Angela Meyer and Kirk Marshall were on another panel, alongside Bel Monypenny (Voiceworks), Alexandra Neill (Good News Week), and Madeleine Hinchy (Belle magazine). Called ‘Crimes Against the Industry’, the panel discussed interning: why do it, how to do it, and where to go for it.
While a writing degree might help ‘speed things up and [help you] learn things quickly’ (Bel), internships help graduates get that first foot in the door of the industry, giving opportunities to network, upskill, or, if you’re an exceptional intern, score a paying job at the organisation. (And if the internship sucks, then at least you’ve narrowed your interests.)
Before applying for an internship, you should keep a few things in mind:
- Bigger is not better. Working for Sony or Macmillan may seem lucrative but you probably won’t learn as much as working for a smaller-scale operation such as Sleepers or Ilura Press. Bigger places are often departmentalised; smaller places usually have just the one workspace; you’ll probably get to see/do more at a smaller place. Goliathesque companies are also more likely to use and abuse their interns: with so many applicants for the position, they usually see an intern as a disposable asset as opposed to an actual person.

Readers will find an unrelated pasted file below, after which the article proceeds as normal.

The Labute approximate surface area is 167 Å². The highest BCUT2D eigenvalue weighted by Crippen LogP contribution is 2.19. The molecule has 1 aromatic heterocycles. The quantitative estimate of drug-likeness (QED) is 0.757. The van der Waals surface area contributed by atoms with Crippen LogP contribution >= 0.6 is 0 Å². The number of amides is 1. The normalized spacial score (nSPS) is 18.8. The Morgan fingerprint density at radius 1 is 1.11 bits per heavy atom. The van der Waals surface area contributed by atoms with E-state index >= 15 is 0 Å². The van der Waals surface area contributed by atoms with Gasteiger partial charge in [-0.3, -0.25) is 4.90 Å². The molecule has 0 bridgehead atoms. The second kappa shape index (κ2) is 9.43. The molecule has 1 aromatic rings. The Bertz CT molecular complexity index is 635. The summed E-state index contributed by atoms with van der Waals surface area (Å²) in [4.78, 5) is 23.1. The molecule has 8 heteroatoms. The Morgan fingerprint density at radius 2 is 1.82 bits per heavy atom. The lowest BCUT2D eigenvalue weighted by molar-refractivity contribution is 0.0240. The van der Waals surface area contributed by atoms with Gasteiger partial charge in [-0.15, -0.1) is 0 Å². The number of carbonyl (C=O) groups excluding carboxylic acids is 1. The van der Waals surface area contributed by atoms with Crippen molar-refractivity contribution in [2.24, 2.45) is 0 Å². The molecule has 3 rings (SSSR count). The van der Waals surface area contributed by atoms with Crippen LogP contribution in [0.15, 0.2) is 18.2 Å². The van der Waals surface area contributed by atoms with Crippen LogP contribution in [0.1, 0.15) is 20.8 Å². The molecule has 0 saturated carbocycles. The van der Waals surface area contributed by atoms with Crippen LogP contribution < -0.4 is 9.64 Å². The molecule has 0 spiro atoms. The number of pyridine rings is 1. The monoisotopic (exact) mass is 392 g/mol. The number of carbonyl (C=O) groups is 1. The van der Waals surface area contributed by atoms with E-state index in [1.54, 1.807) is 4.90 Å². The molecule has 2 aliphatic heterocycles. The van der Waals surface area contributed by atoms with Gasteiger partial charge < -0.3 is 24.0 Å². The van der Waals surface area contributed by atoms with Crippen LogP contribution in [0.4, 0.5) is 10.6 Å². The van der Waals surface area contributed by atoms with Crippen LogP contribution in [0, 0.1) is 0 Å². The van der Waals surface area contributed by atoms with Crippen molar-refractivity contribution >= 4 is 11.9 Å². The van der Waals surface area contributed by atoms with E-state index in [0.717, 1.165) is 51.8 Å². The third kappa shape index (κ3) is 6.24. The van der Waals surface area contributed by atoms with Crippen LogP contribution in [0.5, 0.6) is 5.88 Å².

- Target your organisation. Do look for a position that you’re interested in. Don’t waste your time learning stuff from people you don’t like, and don’t waste their time either. Also, do your research. Tailor your application to the position and to the person you’re sending it to. Nothing looks more unprofessional than a letter addressing the editor of Voiceworks as ‘Mr Moneypenny’.
- Know what you want. Tell your supervisor what you’re interested in. Not only does it show initiative, it also helps the organisation determine what they need to teach you. However, this does not mean throwing a tantrum at the first ‘plebby’ job that comes your way. Being tactful always helps.